-Reload the package lists; the package total of 50765 shows that the
        archive repositories are being accessed.
        -Install sudo; it is not preinstalled on the CD.
        -Install gnome-system-tools, to add the “Users and Groups” function to the menu.
        ********************************************************
        Reboot again, this time logging in as the ordinary user.
        On this 3rd bootup, invoke “Users and Groups”, change the user status from
        custom to administrator, which adds the user to the sudo group.
        *******************************************************
        Reboot again, logging in as the ordinary user.
        On this 4th bootup, the user’s status in the sudo group is activated. From
        this point on, all actions should be normal.

        Running sudo apt download xserver-xorg-core and
        sudo apt download xserver-xorg-video-intel as examples will show
        that the installation is fulfilling its intended purpose.
        *************************************************************
        I installed debian-9.13.0-amd64-xfce-CD-1.iso on a test machine also to
        confirm that it delivered the same results.

        Len E.

        #141021
        Member
        Robin

          Hi,
          are you aware you can run more modern kernels if you apply the patches found at

          https://github.com/jorgem-seq/NVIDIA-Linux-304.137-patches/tree/master/patches

          following the method described in this thread and posting, look esp. for step 10

          I have applied this procedure successfully, before more current kernels included a largely working nouveau driver for this generation of nvidia cards for which nvidia neglects to provide their proprietary blobs to update Xorg properly.

          You can use then kernels up to version 5.6 instead of downgrading to 4.9

          But you still have to downgrade Xorg, which is something you should avoid. It will cause trouble with proper video playback, and also raise security issues: The needed Xorg version is no longer actively maintained nor security patched.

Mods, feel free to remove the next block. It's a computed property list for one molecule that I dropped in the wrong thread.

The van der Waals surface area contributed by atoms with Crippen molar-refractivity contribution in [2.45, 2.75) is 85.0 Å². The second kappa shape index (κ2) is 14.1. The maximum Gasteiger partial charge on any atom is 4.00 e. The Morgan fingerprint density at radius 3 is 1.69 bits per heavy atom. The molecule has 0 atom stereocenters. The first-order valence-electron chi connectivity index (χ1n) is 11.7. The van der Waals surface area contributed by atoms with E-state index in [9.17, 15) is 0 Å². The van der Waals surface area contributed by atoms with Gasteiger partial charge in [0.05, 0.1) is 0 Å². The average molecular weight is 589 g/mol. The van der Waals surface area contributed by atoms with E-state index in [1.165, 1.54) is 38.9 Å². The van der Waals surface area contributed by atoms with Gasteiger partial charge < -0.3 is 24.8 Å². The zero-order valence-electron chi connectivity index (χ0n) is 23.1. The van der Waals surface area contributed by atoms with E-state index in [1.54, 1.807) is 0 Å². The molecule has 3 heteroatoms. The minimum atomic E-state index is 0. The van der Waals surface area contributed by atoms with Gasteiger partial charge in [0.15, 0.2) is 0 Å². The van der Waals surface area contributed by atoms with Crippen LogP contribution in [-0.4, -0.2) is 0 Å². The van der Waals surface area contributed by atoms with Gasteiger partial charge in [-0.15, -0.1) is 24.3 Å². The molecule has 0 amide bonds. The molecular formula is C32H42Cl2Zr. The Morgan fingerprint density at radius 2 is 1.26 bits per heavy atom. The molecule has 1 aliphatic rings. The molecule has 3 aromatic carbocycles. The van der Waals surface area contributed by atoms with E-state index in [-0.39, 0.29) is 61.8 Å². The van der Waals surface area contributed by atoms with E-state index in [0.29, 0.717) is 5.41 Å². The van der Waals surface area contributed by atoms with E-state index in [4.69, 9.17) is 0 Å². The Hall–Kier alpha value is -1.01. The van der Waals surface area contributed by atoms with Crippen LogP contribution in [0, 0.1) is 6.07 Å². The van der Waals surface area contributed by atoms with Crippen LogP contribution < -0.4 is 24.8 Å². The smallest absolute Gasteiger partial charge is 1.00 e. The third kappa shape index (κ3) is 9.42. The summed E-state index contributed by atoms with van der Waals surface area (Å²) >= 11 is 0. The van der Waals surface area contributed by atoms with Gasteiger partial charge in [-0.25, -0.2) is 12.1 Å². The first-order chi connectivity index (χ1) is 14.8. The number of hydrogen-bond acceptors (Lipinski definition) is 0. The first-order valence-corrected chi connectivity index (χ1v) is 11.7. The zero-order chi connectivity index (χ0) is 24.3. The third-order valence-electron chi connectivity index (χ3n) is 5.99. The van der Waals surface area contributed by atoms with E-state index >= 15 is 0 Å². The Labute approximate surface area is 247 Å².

Windows is like a submarine. Open a window and serious problems will start.

          #141291
          Member
          Len E.

            Hi Robin:

            I’ve been generally aware that patches are available for newer kernels, but I’ve
            never followed up with any of them.

            The antix-4.9.0-nnn kernel has been a good, well-maintained, utterly reliable
            fit for my old PC equipment, so I’ve stayed with it for any debian-based
            distros.

            Thanks for the update !

            Len E.

            #142405
            Member
            Len E.

              Hi Robin:

              I’ve now become interested in Jorge’s patches for newer kernels because
              I’ve stumbled across the fact that Linux support for the exFAT file system
              was added to kernel 5.4 and newer, so Jorge’s patches are essential for
              kernels 5.4 thru 5.6 if Nvidia-304 drivers are to be used along with the
              exFAT capability.

              From your experience with the patches, have you found a kernel for
              antiX-23 which works for this dual requirement ??

              Please advise.

              Len E.

              #142433
              Member
              Robin

                From your experience with the patches, have you found a kernel for
                antiX-23 which works for this dual requirement ??

                If I recollect properly I have only used the first 5 patches with the 4.19 antiX kernel, which has worked great on my 32 bit hardware. Then I switched to nouveau directly on antiX 21/22 once this free driver grew stable with kernel 5.15. Since then I never have touched the proprietary outdated nvidia driver again, hence I don’t know how it behaves when the followup patches are applied up to fit the driver for the 5.6 kernel. Keep in mind, (it will restrict you to Xorg 19 if that hasn’t changed meanwhile. But not all Xorg packages have to be set to hold, just a single one. Please check the forum for old threads, I faintly remember I have posted the details somewhere here).

                If in your shoes, I’d try first whether the v 5.6 patch is sufficient already for making the nvidia drivers fit for the latest version of 5.10 antiX kernel. If that fails, I’d descend one by one, selecting from the stable kernel versions (latest available minor versions always, debian and antiX both) down until reaching 5.6 and 5.4, and stop this relegation procedure once the patched 304.137 driver works fine and stable on a kernel.

                Good luck!

                Windows is like a submarine. Open a window and serious problems will start.